REGULAR T&A contributor DAVE WELBOURNE continues his look at old sayings, with this article on the link between the Yorkshire dialect and the Vikings.

In AD 793 the Vikings invaded Lindisfarne in Northumberland, ransacking the monastery of St. Cuthbert. For a number of years, the east coast was subjected to incessant raids. England was divided into four kingdoms: Wessex, Mercia, Northumbria and East Anglia. When ‘the Great Heathen Army’ of Norsemen landed in E. Anglia in 865 AD, it rampaged through the country until only Wessex led by Alfred the Great stood up successfully to this assault. In 878 AD, Alfred defeated Guthrum’s Viking army at Edington which led to a peace agreement. Part of this treaty involved the establishment of ‘Danelaw’, where groups of Vikings were allowed to settle, largely in the north and east of England, living alongside the Saxon population, trading and integrating peacefully.

In these areas Viking customs and laws tended to prevail. Yorkshire was in the kingdom of Northumbria with its capital Jorvik (York). By examining a map of this region we can see the Viking legacy, because many of these villages and towns owe their place names to our Scandinavian cousins:

‘By’ - farmstead or village (Whitby, Selby);

‘Thorpe’ - new village (Scunthorpe, Gristhorpe);

‘Thwaite’ - meadow (Yokenthwaite, Slaithwaite);

‘Dale’ - valley (Wharfedale, Swaledale).

With this settlement came the Norse language which has formed the basis of much of ‘the Yorkshire language’ or dialect.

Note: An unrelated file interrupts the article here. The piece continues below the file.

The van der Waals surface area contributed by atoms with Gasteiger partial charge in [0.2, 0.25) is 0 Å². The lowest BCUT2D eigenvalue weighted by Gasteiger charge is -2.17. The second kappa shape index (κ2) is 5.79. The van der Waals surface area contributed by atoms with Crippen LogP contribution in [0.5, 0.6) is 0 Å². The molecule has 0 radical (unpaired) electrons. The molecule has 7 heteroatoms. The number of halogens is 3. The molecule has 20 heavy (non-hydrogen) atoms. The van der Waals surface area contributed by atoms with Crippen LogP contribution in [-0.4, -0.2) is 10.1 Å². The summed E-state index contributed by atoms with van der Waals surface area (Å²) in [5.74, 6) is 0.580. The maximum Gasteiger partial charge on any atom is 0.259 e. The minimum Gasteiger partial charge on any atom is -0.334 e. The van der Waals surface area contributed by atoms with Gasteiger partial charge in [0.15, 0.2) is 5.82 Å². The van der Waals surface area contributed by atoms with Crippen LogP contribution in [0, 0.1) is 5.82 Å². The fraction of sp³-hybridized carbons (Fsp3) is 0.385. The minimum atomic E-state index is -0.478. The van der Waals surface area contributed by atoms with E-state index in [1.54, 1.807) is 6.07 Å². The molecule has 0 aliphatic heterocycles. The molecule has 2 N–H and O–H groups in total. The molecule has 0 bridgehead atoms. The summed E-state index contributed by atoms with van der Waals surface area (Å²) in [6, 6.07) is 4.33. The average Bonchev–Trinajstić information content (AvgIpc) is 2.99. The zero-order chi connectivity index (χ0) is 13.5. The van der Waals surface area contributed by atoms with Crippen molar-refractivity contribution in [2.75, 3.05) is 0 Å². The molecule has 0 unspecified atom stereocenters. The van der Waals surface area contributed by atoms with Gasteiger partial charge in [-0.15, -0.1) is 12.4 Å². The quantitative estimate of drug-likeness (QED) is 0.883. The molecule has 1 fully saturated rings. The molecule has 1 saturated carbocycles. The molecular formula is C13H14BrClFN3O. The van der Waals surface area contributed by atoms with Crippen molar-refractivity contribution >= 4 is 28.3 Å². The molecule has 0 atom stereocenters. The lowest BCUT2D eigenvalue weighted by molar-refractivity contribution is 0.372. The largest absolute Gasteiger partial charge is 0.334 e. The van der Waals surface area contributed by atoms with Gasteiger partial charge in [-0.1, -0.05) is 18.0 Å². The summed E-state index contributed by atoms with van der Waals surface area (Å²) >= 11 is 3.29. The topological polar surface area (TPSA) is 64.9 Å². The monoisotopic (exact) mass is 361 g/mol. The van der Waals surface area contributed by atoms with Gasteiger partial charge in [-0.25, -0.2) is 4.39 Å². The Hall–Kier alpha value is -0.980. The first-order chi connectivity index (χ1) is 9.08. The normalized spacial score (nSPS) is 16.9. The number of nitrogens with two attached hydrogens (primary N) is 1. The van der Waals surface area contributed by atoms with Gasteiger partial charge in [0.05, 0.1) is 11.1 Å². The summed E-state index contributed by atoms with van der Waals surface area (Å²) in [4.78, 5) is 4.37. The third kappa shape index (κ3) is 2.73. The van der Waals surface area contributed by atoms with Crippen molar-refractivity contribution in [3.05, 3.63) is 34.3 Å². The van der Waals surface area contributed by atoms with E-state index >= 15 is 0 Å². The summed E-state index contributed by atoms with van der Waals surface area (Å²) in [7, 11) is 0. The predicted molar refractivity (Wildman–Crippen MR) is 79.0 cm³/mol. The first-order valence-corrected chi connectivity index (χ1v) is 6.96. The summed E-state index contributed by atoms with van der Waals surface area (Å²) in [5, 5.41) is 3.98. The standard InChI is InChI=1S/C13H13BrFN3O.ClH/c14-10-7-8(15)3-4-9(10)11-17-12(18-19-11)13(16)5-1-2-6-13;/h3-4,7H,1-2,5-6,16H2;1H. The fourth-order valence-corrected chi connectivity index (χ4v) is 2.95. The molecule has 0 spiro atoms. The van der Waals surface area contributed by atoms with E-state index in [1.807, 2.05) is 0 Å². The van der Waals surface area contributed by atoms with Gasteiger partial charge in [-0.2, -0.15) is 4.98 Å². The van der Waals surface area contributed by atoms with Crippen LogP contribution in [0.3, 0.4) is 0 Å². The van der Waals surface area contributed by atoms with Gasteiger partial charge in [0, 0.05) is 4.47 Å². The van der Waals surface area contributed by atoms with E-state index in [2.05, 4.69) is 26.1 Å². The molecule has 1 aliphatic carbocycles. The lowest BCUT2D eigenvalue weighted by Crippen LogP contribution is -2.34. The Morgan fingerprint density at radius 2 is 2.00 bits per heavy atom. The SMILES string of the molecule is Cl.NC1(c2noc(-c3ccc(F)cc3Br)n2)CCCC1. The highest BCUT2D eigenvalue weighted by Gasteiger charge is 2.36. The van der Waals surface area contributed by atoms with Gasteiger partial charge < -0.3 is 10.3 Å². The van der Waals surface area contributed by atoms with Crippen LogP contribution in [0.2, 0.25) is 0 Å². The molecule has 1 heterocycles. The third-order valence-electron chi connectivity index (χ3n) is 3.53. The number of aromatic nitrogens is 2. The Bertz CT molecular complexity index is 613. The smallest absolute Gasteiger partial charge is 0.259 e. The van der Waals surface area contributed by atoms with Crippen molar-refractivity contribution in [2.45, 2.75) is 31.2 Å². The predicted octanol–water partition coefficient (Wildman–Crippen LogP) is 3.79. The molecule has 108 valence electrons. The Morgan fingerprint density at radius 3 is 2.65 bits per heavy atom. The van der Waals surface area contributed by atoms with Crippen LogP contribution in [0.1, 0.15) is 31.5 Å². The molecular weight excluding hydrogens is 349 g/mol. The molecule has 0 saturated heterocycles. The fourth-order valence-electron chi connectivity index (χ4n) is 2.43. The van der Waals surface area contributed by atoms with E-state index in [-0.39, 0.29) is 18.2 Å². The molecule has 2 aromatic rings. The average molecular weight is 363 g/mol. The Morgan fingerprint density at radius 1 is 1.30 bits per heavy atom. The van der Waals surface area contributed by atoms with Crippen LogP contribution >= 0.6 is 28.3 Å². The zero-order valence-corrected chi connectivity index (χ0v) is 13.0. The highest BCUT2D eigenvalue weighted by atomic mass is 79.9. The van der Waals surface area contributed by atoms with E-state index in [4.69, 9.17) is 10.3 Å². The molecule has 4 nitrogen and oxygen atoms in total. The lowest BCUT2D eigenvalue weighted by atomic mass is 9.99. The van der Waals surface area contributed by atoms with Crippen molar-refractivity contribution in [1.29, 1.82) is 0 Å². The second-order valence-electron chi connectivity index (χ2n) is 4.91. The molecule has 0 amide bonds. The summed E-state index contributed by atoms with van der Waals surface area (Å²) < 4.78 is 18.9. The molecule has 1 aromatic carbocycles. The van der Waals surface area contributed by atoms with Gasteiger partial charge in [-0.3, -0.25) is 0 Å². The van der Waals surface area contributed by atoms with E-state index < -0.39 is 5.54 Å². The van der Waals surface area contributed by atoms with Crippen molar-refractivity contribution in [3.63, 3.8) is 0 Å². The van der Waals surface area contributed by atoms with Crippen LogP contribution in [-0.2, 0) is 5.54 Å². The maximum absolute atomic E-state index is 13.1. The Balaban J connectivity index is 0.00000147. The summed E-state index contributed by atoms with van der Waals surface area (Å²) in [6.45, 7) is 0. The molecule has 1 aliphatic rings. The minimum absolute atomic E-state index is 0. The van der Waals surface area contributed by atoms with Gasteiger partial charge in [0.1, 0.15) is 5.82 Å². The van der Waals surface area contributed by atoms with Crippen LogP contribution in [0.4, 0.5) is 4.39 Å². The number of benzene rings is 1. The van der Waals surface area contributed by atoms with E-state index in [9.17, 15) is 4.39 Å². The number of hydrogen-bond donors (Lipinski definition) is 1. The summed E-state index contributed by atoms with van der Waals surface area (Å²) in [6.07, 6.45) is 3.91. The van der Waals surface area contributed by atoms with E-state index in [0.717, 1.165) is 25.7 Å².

Following my previous article on Yorkshire words I had a correspondence from someone, originally from Bradford, who had been to Norway and was amazed how many Norweigan words were similar to those used in Yorkshire. I decided to research this further, and here are just a few examples with, where possible, the Old Norse word, which illustrates just how much we owe to the Vikings.

Beck - stream - bekher

Brig - bridge or rocky headland - briggja

Cam - bank or ridge - kamber

Carr - marshy woodland - kjarr

Crake - crow - kraka

Fell - hill - fjell

Flags - stone paving - flaga

Flit - to move house - flytja

Foss - waterfall - fors

Garth - small grass enclosure next to a house - garor

Gawp - to stare - gapa

Gill, ghyll - ravine - giel

Happen - perhaps - happ

Ings - meadow near water - eng

Keld - spring or well - kelda

Laithe - barn or agricultural building - hlath

Ling - heather - lyng

Mickle - large - mikkel

Moss - marsh - mose

Nay - no - niei

Reckon - to pretend, consider - reikna

Riding - administrative part of Yorkshire - briojunger (third part)

Spell - splinter of wood in skin

Tarn - lake - tjarn

Thoil - to be willing to give, afford, endure, tolerate